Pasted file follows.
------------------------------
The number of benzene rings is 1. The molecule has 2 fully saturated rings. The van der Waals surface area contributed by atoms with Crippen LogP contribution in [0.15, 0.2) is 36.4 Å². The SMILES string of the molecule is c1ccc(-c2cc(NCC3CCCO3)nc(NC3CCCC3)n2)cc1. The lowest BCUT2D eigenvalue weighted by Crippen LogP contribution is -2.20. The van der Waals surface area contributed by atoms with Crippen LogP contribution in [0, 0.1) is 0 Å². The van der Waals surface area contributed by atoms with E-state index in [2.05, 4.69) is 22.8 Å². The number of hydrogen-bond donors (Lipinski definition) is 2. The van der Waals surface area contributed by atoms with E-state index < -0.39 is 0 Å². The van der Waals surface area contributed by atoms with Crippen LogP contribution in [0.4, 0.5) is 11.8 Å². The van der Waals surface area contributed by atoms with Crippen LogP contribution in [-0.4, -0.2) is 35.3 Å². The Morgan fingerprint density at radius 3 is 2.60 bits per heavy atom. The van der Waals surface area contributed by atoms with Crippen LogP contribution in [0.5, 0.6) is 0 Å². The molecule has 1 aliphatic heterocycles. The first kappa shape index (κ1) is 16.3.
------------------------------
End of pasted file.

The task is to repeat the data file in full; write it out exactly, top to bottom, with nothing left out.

The number of benzene rings is 1. The molecule has 2 fully saturated rings. The van der Waals surface area contributed by atoms with Crippen LogP contribution in [0.15, 0.2) is 36.4 Å². The SMILES string of the molecule is c1ccc(-c2cc(NCC3CCCO3)nc(NC3CCCC3)n2)cc1. The lowest BCUT2D eigenvalue weighted by Crippen LogP contribution is -2.20. The van der Waals surface area contributed by atoms with Crippen LogP contribution in [0, 0.1) is 0 Å². The van der Waals surface area contributed by atoms with E-state index in [2.05, 4.69) is 22.8 Å². The number of hydrogen-bond donors (Lipinski definition) is 2. The van der Waals surface area contributed by atoms with E-state index < -0.39 is 0 Å². The van der Waals surface area contributed by atoms with Crippen LogP contribution in [0.4, 0.5) is 11.8 Å². The van der Waals surface area contributed by atoms with Crippen LogP contribution in [-0.4, -0.2) is 35.3 Å². The Morgan fingerprint density at radius 3 is 2.60 bits per heavy atom. The van der Waals surface area contributed by atoms with Crippen LogP contribution in [0.5, 0.6) is 0 Å². The molecule has 1 aliphatic heterocycles. The first kappa shape index (κ1) is 16.3.